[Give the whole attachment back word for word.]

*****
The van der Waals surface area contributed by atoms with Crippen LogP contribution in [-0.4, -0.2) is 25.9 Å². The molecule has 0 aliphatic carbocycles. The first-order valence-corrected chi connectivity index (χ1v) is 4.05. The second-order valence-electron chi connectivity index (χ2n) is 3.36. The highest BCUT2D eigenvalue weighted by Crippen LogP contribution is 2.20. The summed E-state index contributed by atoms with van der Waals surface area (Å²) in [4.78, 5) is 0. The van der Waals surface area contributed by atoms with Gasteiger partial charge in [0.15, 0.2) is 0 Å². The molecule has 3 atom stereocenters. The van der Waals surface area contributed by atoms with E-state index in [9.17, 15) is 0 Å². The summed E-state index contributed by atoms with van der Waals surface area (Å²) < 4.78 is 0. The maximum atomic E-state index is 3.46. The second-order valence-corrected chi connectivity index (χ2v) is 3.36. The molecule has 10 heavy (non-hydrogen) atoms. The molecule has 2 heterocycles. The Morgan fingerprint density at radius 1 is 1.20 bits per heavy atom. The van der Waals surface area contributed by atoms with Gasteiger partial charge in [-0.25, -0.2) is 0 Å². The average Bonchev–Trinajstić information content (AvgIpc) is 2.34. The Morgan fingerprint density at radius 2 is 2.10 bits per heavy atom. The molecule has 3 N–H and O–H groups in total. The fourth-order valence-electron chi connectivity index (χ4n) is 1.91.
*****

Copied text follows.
The van der Waals surface area contributed by atoms with Crippen LogP contribution in [-0.4, -0.2) is 25.9 Å². The molecule has 0 aliphatic carbocycles. The first-order valence-corrected chi connectivity index (χ1v) is 4.05. The second-order valence-electron chi connectivity index (χ2n) is 3.36. The highest BCUT2D eigenvalue weighted by Crippen LogP contribution is 2.20. The summed E-state index contributed by atoms with van der Waals surface area (Å²) in [4.78, 5) is 0. The van der Waals surface area contributed by atoms with Gasteiger partial charge in [0.15, 0.2) is 0 Å². The molecule has 3 atom stereocenters. The van der Waals surface area contributed by atoms with E-state index in [9.17, 15) is 0 Å². The summed E-state index contributed by atoms with van der Waals surface area (Å²) < 4.78 is 0. The maximum atomic E-state index is 3.46. The second-order valence-corrected chi connectivity index (χ2v) is 3.36. The molecule has 10 heavy (non-hydrogen) atoms. The molecule has 2 heterocycles. The Morgan fingerprint density at radius 1 is 1.20 bits per heavy atom. The van der Waals surface area contributed by atoms with Gasteiger partial charge in [-0.25, -0.2) is 0 Å². The average Bonchev–Trinajstić information content (AvgIpc) is 2.34. The Morgan fingerprint density at radius 2 is 2.10 bits per heavy atom. The molecule has 3 N–H and O–H groups in total. The fourth-order valence-electron chi connectivity index (χ4n) is 1.91.